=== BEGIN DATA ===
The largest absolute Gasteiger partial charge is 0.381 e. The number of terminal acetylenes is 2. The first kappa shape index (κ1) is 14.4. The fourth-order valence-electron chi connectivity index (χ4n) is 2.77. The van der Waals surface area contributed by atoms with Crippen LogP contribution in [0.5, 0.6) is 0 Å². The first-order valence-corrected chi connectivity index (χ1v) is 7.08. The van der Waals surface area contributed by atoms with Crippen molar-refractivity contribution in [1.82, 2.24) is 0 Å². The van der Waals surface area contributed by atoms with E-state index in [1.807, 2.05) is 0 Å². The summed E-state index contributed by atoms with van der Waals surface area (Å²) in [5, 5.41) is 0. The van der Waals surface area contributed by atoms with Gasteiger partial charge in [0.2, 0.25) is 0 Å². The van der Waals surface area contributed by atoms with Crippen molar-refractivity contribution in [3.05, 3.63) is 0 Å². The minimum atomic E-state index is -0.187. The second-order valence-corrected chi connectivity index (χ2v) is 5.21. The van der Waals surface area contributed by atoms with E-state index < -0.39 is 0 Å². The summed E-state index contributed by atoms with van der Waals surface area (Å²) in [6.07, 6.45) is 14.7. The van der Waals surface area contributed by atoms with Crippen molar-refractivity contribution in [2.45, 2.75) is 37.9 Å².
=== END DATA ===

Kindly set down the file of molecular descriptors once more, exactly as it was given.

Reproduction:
The largest absolute Gasteiger partial charge is 0.381 e. The number of terminal acetylenes is 2. The first kappa shape index (κ1) is 14.4. The fourth-order valence-electron chi connectivity index (χ4n) is 2.77. The van der Waals surface area contributed by atoms with Crippen LogP contribution in [0.5, 0.6) is 0 Å². The first-order valence-corrected chi connectivity index (χ1v) is 7.08. The van der Waals surface area contributed by atoms with Crippen molar-refractivity contribution in [1.82, 2.24) is 0 Å². The van der Waals surface area contributed by atoms with E-state index in [1.807, 2.05) is 0 Å². The summed E-state index contributed by atoms with van der Waals surface area (Å²) in [5, 5.41) is 0. The van der Waals surface area contributed by atoms with Gasteiger partial charge in [0.2, 0.25) is 0 Å². The van der Waals surface area contributed by atoms with Crippen molar-refractivity contribution in [3.05, 3.63) is 0 Å². The minimum atomic E-state index is -0.187. The second-order valence-corrected chi connectivity index (χ2v) is 5.21. The van der Waals surface area contributed by atoms with E-state index < -0.39 is 0 Å². The summed E-state index contributed by atoms with van der Waals surface area (Å²) in [6.07, 6.45) is 14.7. The van der Waals surface area contributed by atoms with Crippen molar-refractivity contribution in [2.45, 2.75) is 37.9 Å².